16. On 4 October 1999 the Constitutional Court held a public hearing in which the first applicant, assisted by counsel, participated.
17. On 14 October 1999 the Constitutional Court decided on the first and third applicants’ request. The Constitutional Court found that their request was partly admissible in so far as the wording concerned their specific case. In this respect, it found that the provisions of section 3 of the Artificial Procreation Act, which prohibited the use of certain procreation techniques, was directly applicable to the applicants’ case without it being necessary for a decision by a court or administrative authority to be taken.
18. As regards the merits of their complaints the Constitutional Court considered that Article 8 was applicable in the applicants’ case. Although no case-law of the European Court of Human Rights existed on the matter, it was evident, in the Constitutional Court’s view, that the decision of spouses or a cohabiting couple to conceive a child and make use of medically assisted procreation techniques to that end fell within the sphere of protection under Article 8.
19. The impugned provisions of the Artificial Procreation Act interfered with the exercise of this freedom in so far as they limited the scope of permitted medical techniques of artificial procreation. As for the justification for such an interference, the Constitutional Court observed that the legislature, when enacting the Artificial Procreation Act, had tried to find a solution by balancing the conflicting interests of human dignity, the right to procreation and the well-being of children. Thus, it had enacted as leading features of the legislation that, in principle, only homologous methods – such as using ova and sperm from the spouses or from the cohabiting couple itself – and methods which did not involve a particularly sophisticated technique and were not too far removed from natural means of conception would be allowed. The aim was to avoid the forming of unusual personal relations such as a child having more than one biological mother (a genetic mother and one carrying the child) and to avoid the risk of exploitation of women.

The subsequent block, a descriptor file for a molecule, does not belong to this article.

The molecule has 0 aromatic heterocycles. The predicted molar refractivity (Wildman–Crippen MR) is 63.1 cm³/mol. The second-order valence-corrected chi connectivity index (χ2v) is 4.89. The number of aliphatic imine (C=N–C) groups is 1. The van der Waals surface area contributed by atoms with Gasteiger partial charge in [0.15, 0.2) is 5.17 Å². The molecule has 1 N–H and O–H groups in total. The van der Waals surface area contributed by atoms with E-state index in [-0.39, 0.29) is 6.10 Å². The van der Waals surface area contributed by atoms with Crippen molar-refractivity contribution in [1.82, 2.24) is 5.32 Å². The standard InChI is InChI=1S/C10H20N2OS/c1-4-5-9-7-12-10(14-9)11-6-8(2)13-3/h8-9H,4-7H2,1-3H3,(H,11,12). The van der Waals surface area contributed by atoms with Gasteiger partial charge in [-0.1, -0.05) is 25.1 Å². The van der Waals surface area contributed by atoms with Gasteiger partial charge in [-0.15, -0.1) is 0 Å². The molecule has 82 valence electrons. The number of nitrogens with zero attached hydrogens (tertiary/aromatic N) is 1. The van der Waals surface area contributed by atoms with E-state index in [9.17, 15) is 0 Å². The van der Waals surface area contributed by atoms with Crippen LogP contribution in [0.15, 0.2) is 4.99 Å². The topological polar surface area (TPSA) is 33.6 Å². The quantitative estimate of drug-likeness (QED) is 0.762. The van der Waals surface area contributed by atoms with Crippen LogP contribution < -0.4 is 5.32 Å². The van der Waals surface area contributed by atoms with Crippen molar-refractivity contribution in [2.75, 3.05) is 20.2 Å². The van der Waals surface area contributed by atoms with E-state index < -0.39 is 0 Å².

20. The use of in vitro fertilisation as opposed to natural procreation raised serious issues as to the well-being of children thus conceived, their health and their rights, and also touched upon the ethical and moral values of society and entailed the risk of commercialisation and selective reproduction (Zuchtauswahl).
21. Applying the principle of proportionality under Article 8 § 2, however, such concerns could not lead to a total ban on all possible medically assisted procreation techniques, as the extent to which public interests were concerned depended essentially on whether a homologous technique (having recourse to the gametes of the couple) or heterologous technique (having recourse to gametes external to the couple) was used.